Wendy Millsap will always remember the smells wafting through her house during the early days of her candle-making career.
She transformed her Peak’s Addition home into a makeshift factory. Hard candle wax arrived at her door in 10-pound slabs. Millsap would liquefy it in a melter, pour the hot wax into pitchers via a spigot, add custom fragrances and pour the scented goodness into candle containers. Lastly, she placed the wick and waited for it to dry. She did the production in the dining room, the labeling and shipping in the living room and the label printing in the office. There wasn’t much room for anything other than candles, but that is what it took to get her brand off the ground.
Millsap learned how different fragrances affected the wick size and material, and she worked to make sure her candles burned evenly across the surface. “It’s a science,” she says.
Millsap ventured into business by forming the Lakewood Candle Company. At first, she made candles for local home tours. Soon local stores and corporate clients were buying her creations.
In 2011, Millsap left a career that included working in the music industry, yearbook consulting and software implementation to manufacture candles full-time.
Lakewood Candle Company still exists, but it only makes private label candles for larger companies.
Her latest project is Brighten the Occasion, which launched during the holidays last year. Brighten allows patrons to design their own candle labels using pre-made holiday, sympathy, graduation or Mother’s Day templates. They can also personalize the message or upload an image for the label via the online portal.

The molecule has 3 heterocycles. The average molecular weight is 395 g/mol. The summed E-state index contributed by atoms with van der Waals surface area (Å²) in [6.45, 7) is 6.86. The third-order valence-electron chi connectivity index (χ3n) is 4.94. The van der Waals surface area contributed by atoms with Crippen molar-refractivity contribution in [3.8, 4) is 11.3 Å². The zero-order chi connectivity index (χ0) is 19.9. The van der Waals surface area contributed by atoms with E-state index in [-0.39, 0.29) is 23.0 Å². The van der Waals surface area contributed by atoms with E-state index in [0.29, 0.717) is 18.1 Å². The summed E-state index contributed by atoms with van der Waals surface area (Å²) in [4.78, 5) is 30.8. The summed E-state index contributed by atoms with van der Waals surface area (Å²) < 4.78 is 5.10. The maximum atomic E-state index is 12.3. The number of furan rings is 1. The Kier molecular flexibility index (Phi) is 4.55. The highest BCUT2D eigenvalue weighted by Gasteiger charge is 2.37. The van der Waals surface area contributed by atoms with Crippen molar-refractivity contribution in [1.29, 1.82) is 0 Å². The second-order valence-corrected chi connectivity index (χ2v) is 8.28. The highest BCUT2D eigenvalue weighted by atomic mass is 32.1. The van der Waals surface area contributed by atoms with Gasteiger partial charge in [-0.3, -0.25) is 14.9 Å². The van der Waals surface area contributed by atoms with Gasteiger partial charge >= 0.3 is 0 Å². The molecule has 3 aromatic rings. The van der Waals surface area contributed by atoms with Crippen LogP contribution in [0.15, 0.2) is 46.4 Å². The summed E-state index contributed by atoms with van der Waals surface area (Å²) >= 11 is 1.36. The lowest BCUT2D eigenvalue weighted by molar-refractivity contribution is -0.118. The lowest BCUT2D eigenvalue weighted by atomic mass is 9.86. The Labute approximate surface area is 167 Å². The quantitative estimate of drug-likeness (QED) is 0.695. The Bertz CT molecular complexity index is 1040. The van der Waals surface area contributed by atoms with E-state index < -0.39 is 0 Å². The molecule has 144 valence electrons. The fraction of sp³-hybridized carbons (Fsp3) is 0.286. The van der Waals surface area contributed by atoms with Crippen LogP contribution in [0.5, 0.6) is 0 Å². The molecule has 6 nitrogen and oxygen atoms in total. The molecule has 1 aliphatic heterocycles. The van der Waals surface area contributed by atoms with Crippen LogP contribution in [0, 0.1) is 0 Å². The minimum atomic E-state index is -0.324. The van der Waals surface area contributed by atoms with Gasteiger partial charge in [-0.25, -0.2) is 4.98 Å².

Custom fragrances have names such as Bonnie and Clyde, which is a leathery favorite, and Grapefruit Black Currant Rose. Occasionally, Millsap receives requests to create a candle fragrance from a client’s favorite perfume.
In April, Brighten sponsored a gala benefitting Minnie’s Food Pantry. She made custom candles for the event’s special guests, including Oprah Winfrey, Joel Osteen and Emmitt Smith.
“It’s fun to get back to the roots and interact with the community,” she says.
Millsap considers the candles to be a long lasting equivalent to flowers. “Smell triggers memory and emotion,” she says. “Whether it is a life event or signature scent of a brand, people remember or associate that moment with the smell.”
Click to sign up for the Advocate's weekly news digest and be the first to know what’s happening in Lakewood/East Dallas.